The Error-Prone Congressman Who Is Attacking the 9-11 Commission

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Rep. Curt Weldon (R-PA) caused a stir lately by alleging that a classified military intelligence data mining program codenamed ABLE DANGER had identified September 11 hijacker Mohammed Atta as a threat as early as summer of 2000 and that the 9/11 Commission had been so informed but had chosen to suppress the information. Was he right?

In an official statement on the matter, former Commission Chair and Vice Chair Thomas Kean and Lee Hamilton disputed Weldon's account, and Weldon himself has begun to backtrack, stating that he is no longer certain that a chart he obtained from the military in 2001 actually named Atta.

A copy of the August 12 Kean-Hamilton statement is here:

Rep. Weldon has a history of making inflammatory allegations that later proved to be unfounded.

On June 7, 1999 he stood on the House floor and accused the Clinton Administration of leaking the design of the W87 nuclear warhead to U.S. News and World Report. It was a charge he repeated several times, referring to an artist's rendering of the W87 warhead which appeared in the magazine's July 31, 1995 edition.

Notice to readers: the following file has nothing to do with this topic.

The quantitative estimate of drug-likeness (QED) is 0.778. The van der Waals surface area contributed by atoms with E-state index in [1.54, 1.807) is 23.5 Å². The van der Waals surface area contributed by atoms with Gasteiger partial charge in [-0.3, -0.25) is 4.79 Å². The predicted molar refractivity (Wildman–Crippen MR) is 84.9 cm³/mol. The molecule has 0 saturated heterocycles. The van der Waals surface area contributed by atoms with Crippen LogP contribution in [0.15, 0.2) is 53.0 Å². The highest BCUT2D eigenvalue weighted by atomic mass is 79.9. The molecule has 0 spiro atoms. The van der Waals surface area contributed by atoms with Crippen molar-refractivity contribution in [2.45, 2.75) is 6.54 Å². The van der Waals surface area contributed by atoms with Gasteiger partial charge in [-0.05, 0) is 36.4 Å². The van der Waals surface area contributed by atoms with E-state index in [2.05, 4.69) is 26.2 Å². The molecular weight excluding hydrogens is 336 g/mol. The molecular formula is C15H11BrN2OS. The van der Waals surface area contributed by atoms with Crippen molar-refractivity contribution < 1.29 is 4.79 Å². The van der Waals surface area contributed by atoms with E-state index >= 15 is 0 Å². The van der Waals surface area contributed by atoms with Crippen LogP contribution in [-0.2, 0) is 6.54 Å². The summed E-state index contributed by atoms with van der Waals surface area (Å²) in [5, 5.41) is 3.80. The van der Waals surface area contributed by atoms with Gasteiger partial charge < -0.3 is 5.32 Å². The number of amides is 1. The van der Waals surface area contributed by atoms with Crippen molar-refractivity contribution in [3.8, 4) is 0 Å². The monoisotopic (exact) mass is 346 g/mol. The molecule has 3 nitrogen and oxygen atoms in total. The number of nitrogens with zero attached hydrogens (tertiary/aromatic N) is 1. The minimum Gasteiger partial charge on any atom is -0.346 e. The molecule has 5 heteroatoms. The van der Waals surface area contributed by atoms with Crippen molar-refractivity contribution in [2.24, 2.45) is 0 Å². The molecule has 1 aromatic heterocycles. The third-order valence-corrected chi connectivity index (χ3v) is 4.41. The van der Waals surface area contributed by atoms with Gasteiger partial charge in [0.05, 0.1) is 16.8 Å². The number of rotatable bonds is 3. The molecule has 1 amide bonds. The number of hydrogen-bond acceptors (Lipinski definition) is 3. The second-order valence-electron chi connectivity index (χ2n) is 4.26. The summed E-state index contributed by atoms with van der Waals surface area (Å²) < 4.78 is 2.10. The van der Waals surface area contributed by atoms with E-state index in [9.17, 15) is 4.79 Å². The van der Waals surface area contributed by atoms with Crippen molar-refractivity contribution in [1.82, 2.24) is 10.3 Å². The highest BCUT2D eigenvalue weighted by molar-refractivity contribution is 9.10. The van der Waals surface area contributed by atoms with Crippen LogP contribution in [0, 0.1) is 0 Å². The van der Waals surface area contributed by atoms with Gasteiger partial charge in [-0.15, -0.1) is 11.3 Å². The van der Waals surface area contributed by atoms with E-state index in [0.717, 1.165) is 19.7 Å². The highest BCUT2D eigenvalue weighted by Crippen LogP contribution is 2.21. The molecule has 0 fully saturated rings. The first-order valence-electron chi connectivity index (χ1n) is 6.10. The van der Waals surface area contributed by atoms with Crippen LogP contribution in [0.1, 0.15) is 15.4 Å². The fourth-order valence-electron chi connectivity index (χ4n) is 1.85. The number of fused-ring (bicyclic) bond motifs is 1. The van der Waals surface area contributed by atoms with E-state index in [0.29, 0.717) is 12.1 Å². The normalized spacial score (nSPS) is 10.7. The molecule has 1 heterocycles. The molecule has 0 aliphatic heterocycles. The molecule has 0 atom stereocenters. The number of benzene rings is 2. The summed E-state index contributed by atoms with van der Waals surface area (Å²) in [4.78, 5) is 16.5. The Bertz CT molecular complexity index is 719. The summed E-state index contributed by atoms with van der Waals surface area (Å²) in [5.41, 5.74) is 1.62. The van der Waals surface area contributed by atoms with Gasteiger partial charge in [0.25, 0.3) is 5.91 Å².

"This administration leaked this document to U.S. News & World Report, giving the entire populace of the world... access to the design of the W87 nuclear warhead," he alleged.

"I have been told... that it was [Secretary of Energy] Hazel O'Leary herself who gave U.S. News & World Report the actual diagram of the
W87 nuclear warhead in 1995," he said.

On June 8, 1999 he stated flatly: "Hazel O'Leary leaked the plans, which are in this magazine, for the W87 nuclear warhead."

None of this was true.

No government diagram of the W87 warhead was given to U.S. News.
The artist's rendering of the weapon was a conceptual drawing, not a design. It was explicitly credited by the magazine to the Natural Resources Defense Council. An NRDC analyst confirmed that he had supplied the information to the graphic artist, and that it was based on informed speculation, not classified information.

In accordance with the political tactics used to attack the Clinton-Gore Administration throughout much of the 1990s, Rep.
Weldon never retracted or apologized for his unfounded accusations.

According to an August 10 story in The Hill, Rep. Weldon said House Speaker Dennis Hastert will support his potential bid to become the next chairman of the House Armed Services Committee in 2008.

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Walter McElligott - 8/17/2005

Rep. Weldon may be putting his trust in the wrong man, until House Speaker Dennis Hastert's involvement in allegedly accepting funds from Turkish aliens.